October 31, 2018
Many people refer to all light therapy for the skin as LASER treatment. In reality though, all light treatments for the skin are not true LASERs. In this segment, I’m going to get a little technical, but I hope it leaves you with a better understanding of the differences between IPL, LED, and LASER skin treatments. For a summary, see the last two paragraphs.
There are many forms of light therapy. They all work by targeting light sensitive pigments in the skin called chromophores. A chromophore is simply a molecule or group of molecules that absorb light of specific wavelengths. Examples of these light-absorbing molecules are blood, (think pink or vascular spots on the skin), melanin (think dark spots on the skin), or hair follicles (think hair removal).
Let’s start with a definition, and move on to some cool history that involves Einstein and Martians. What is a LASER? LASER is an acronym for “light amplification by stimulated emission of radiation.” It’s a mouthful, but basically it is a device that magnifies (amplifies) light, generally of a single wavelength in a narrow, or concentrated beam. The author HG Wells first described the concept in his 1898 science fiction literary classic, War of the Worlds. In this book, he described a “fiery ray” that was used by the invading Martians as a weapon. The energy “ray” he described is uncannily like the modern LASER. The picture I attached is in the public domain and is from his book. We’ve hit Martians, now on to Einstein.
In 1917, Albert Einstein developed the concept of photons and stimulated emission of light, but it wasn’t until 1960 that Thomas Maiman developed the first ruby LASER, and later that same year Dr. Ali Javan produced the first continuous helium-neon LASER. It was only two years after this, in 1962, that Dr. Leon Goldman, commonly known as the “Father of Laser Medicine & Surgery,” first described the clinical use of LASERs in medical practice.
Let’s back up a moment to Einstein’s theory, and the concept of LASERs. Cool physics here: An atom moves from one energy state to another when it absorbes or releases energy. If a specific atom or molecule is stimulated by energy, it can emit light energy (radiation) by changing state. This light energy can be amplified by bouncing the light beam back and forth in a chamber with reflecting mirrors and finally to an output beam, hence, “light amplification by stimulated emission of radiation.” This LASER light can then be directed in short bursts at an area of skin and its energy will be absorbed by components of the skin depending on that component’s color. This energizes the particles in the skin that are of the color (chromophore) that is sensitive the light energy specific to that wavelength or group of wavelengths.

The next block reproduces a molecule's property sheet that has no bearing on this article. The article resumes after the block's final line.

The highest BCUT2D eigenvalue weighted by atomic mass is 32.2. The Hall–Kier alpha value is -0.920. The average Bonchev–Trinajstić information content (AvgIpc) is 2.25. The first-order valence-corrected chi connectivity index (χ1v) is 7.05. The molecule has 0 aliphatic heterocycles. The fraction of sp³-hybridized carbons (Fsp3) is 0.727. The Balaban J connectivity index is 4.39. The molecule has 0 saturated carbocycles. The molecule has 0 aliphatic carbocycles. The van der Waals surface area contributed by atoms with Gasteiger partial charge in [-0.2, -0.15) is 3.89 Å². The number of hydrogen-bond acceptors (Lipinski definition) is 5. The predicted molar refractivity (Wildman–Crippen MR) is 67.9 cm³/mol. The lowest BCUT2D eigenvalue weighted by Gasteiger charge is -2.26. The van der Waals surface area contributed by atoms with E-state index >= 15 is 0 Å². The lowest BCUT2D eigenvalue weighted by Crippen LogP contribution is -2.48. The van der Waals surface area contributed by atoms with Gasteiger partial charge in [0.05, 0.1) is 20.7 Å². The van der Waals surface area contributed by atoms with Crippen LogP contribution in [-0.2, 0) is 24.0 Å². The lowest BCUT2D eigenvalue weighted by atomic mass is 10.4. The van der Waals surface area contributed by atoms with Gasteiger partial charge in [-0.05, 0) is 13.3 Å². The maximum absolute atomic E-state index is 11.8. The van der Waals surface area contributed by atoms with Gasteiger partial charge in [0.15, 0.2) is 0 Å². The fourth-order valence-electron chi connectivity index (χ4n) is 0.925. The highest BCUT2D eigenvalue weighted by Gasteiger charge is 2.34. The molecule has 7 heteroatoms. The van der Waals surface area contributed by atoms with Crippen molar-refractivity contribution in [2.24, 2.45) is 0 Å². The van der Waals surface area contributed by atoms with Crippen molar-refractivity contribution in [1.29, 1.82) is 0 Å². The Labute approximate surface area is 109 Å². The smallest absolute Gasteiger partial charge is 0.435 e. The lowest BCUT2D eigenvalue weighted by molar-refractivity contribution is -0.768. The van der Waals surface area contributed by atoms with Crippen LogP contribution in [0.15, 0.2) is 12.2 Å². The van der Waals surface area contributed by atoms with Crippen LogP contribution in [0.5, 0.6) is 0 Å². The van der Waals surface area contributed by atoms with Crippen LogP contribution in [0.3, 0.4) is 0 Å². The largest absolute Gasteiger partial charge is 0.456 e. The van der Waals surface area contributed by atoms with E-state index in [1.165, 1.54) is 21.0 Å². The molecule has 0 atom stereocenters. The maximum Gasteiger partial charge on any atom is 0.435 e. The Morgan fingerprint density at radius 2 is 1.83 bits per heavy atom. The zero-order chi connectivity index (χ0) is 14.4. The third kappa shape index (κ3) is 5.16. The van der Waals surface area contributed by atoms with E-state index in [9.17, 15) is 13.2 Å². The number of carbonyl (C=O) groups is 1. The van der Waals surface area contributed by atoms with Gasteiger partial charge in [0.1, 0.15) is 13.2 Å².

In general, LASERS penetrate the tissue deeper than IPL or LED light, but the treatment pattern is, for most treatments (except for treatments like tattoo removal), a pattern of LASER dots. To review, medical dermatology lasers usually do not treat the whole area of skin in the treatment field, but rather a matrix of dots within the treatment area. Because LASERS target a specific wavelength and are high energy, they are ideal for tattoo removal (the dyes used in tattoos are often absorbed and broken up [ablated] by a specific narrow band of wavelengths). Medically, LASER resurfacing is often called “traumatic ablative” in contrast to IPL rejuvenation, which is often referred to as “non-ablative” therapy.